Details of Zimbabwe power sharing deal released

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A power-sharing agreement signed Monday by the government and the opposition divides executive authority almost evenly between President Robert Mugabe and his main political opponent Morgan Tsvangirai, who became Prime Minister.

According to the agreement, which was released after the deal was inked in front of several regional leaders Monday, Mugabe retained his post and would chair the cabinet, while Tsvangirai would be in charge of the day-to-day running of cabinet and the government.

But Mugabe, who has ruled Zimbabwe for 28 years, has been mainly relegated to political issues and functions such as accrediting ambassadors, declaring war, chairing national security council and granting amnesty and pardons.

The Prime Minister, on the other hand, will have overall responsibility over cabinet policy formulation and implementation, a power political lever.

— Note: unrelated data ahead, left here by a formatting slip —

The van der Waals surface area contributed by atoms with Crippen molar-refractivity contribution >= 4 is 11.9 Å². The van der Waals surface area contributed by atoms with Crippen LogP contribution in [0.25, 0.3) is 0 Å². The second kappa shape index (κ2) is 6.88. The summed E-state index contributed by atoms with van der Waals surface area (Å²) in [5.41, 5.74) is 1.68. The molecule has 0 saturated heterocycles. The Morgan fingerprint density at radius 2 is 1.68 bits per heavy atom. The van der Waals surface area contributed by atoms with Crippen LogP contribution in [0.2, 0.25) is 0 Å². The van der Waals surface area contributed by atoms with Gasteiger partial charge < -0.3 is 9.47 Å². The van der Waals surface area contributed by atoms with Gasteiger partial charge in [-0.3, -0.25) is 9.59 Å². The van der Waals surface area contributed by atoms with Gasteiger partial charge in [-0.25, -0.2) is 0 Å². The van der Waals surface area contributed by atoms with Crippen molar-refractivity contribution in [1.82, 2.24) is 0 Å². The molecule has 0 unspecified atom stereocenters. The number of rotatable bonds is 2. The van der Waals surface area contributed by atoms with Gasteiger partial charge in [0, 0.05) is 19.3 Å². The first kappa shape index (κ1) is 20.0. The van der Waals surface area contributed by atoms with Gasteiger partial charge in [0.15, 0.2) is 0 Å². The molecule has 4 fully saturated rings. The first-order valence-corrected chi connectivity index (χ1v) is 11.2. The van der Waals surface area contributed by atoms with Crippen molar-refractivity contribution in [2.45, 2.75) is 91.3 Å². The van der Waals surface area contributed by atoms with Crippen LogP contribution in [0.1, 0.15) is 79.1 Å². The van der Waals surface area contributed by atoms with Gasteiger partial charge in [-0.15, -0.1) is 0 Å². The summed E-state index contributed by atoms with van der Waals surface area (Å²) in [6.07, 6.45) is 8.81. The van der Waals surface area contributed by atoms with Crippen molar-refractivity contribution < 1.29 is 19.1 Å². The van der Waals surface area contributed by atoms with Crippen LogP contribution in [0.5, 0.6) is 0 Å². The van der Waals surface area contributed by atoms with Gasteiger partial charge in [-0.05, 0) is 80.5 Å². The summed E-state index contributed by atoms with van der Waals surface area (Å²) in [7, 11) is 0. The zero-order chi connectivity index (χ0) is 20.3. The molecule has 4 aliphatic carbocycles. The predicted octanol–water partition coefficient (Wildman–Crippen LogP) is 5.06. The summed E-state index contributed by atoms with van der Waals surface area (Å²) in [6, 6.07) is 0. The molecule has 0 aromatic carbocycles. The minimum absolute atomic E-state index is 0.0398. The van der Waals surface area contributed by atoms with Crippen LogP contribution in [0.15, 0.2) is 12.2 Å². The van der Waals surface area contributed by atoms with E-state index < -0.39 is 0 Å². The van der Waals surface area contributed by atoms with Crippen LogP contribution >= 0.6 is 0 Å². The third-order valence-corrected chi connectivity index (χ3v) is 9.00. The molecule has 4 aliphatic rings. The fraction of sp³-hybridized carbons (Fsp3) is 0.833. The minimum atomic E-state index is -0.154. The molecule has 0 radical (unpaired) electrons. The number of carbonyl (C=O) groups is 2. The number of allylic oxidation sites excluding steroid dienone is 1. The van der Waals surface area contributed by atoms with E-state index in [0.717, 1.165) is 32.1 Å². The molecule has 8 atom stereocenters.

He will also chair the council of ministers, a body that would be in charge of cabinet ministers, in addition to being deputy chair of cabinet itself.

The two sides agreed to a 31-member cabinet, almost evenly split between the government and opposition in terms of members.

However, they are yet to agree on the ministers to occupy the different cabinet positions.

Under the agreement, the two sides also agreed to write a new constitution within three months and to initiate a raft of legislative amendments to a number of the country’s laws, particularly relating to information and security. The new constitution will be put to a referendum.

Several regional leaders attended the signing of the power-sharing deal, brokered by South African President Thabo Mbeki. It is expected to end months of wrangling following a disputed presidential election earlier this year.

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